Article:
A 34-year-old Tomsk resident says he’s tracked down the names of the men who helped kill his great-grandfather — a peasant who was executed in 1938 on charges of spying for the Japanese. According to a new report by Radio Liberty, Denis Karagodin managed to convince initially reluctant security-services archivists to show him documents that helped him reconstruct the chain of events that led to his relative’s execution almost 80 years ago.
Karagodin says he’s found the names of the people involved at every stage of his great-grandfather’s death, from the NKVD leadership in Moscow to the officers in Tomsk charged with enforcing the sentence, including even locals drivers and typists, and the actual gunmen who carried out the execution.
The key document in the investigation was an execution order by the Tomsk NKVD office against 36 different people, including Karagodin’s great-grandfather. “The historians and specialists I was able to reach couldn’t believe that I’d managed to get this document,” he told Radio Liberty. “Some were simply in shock that such documents still exist and that you can actually get them. It’s possible that I might be the first person in Russia’s history to be given such documents.”
Translation: “Help me decipher the NKVD staff signatures on the record of the firing-squad execution.”
Reconciliation, Not Repentance?
Late on Nov. 20, Karagodin says he got a letter from the granddaughter of one of the men who executed his great-grandfather, asking forgiveness. She apparently learned about who her grandfather was, thanks to Karagodin’s research, which he shares on his blog and on several social-media accounts.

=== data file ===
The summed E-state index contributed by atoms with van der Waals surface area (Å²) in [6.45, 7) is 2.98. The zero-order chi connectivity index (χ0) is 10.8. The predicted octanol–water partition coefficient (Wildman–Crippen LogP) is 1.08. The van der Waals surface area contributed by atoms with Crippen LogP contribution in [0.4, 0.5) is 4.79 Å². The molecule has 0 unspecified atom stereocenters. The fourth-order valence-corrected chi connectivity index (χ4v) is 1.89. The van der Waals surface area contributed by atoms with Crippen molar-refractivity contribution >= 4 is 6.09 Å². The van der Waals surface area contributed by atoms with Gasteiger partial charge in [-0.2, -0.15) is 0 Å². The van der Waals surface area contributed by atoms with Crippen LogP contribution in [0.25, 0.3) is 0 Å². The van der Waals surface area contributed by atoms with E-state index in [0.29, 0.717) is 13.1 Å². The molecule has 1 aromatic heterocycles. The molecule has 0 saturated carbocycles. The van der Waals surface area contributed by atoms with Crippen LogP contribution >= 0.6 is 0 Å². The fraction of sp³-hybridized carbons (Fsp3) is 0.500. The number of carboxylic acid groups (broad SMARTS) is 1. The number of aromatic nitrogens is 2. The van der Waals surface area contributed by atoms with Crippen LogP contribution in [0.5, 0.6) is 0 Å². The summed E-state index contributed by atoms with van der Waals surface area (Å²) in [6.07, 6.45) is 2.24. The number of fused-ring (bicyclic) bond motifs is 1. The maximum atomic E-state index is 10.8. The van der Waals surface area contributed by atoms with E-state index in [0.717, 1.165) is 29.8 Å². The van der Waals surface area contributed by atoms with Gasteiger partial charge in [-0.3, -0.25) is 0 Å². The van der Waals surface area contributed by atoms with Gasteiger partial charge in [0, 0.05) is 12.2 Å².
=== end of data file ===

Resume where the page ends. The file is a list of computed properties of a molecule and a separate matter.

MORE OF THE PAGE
“I haven’t slept for several days,” the letter said. “I’ve read over all the documents on your website. [...] I know I’m not to blame for what happened, but the feelings I’m having are beyond words.”
Karagodin says he wrote back to the woman, thanking her for her honesty, and offering a “hand of reconciliation.”
Translation: “We got as close as we could to the killers (literally): Stalin's grave and the resting place of other killers, Red Square, Moscow.
According to the website TJournal, Karagodin’s story has attracted significant attention on Facebook, where many Russians have welcomed the theme of reconciliation between “victims” and “executioners,” arguing that “repentance” is less practical, given the moral chaos that prevailed in the Soviet Union in the 1930s and 40s.
Shot on Jan. 21, 1938
Karagodin’s great-grandfather, Stepan, was arrested on Dec. 1, 1937, by members of the Tomsk NKVD — the predecessor to the KGB. He was charged with conducting espionage for the Empire of Japan, and sentenced to death by firing squad. The verdict was carried out on Jan. 21, 1938, and Stepan Karagodin’s relatives were told merely that he’d died while in police custody.
Translation: “A trench outside a church: construction on a memorial Russian Orthodox church at Kashtachnoi Hill, Tomsk's firing pit.”
According to Denis Karagodin’s website, his family never believed the charges against Stepan, and it spent decades trying to clear his name. Denis began his investigation in 2012, collecting information about NKVD employees at departmental and political archives. He says he also got help from the relatives of other people executed at the same time as his great-grandfather.
In June this year, Karagodin said he hopes to bring a criminal suit against the people responsible for his relative’s death, posthumously charging the individuals whose names he’s uncovered with conspiracy to commit murder.